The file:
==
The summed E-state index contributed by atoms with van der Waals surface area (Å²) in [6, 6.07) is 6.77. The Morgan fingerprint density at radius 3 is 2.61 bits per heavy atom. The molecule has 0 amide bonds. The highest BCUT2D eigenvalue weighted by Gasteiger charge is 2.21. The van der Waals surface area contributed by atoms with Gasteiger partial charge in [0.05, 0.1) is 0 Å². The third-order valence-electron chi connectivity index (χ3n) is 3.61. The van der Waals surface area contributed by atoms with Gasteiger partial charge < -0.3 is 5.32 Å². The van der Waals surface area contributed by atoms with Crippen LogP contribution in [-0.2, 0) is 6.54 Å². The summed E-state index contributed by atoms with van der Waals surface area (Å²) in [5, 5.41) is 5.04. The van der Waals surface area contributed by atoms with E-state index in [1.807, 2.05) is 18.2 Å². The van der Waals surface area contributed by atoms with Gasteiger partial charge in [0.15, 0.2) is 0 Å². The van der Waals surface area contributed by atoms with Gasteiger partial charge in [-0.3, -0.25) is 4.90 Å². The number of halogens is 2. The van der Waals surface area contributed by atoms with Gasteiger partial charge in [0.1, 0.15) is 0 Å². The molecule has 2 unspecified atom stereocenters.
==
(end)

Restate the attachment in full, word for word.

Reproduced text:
The summed E-state index contributed by atoms with van der Waals surface area (Å²) in [6, 6.07) is 6.77. The Morgan fingerprint density at radius 3 is 2.61 bits per heavy atom. The molecule has 0 amide bonds. The highest BCUT2D eigenvalue weighted by Gasteiger charge is 2.21. The van der Waals surface area contributed by atoms with Gasteiger partial charge in [0.05, 0.1) is 0 Å². The third-order valence-electron chi connectivity index (χ3n) is 3.61. The van der Waals surface area contributed by atoms with Gasteiger partial charge < -0.3 is 5.32 Å². The van der Waals surface area contributed by atoms with Crippen LogP contribution in [-0.2, 0) is 6.54 Å². The summed E-state index contributed by atoms with van der Waals surface area (Å²) in [5, 5.41) is 5.04. The van der Waals surface area contributed by atoms with E-state index in [1.807, 2.05) is 18.2 Å². The van der Waals surface area contributed by atoms with Gasteiger partial charge in [0.15, 0.2) is 0 Å². The van der Waals surface area contributed by atoms with Gasteiger partial charge in [-0.3, -0.25) is 4.90 Å². The number of halogens is 2. The van der Waals surface area contributed by atoms with Gasteiger partial charge in [0.1, 0.15) is 0 Å². The molecule has 2 unspecified atom stereocenters.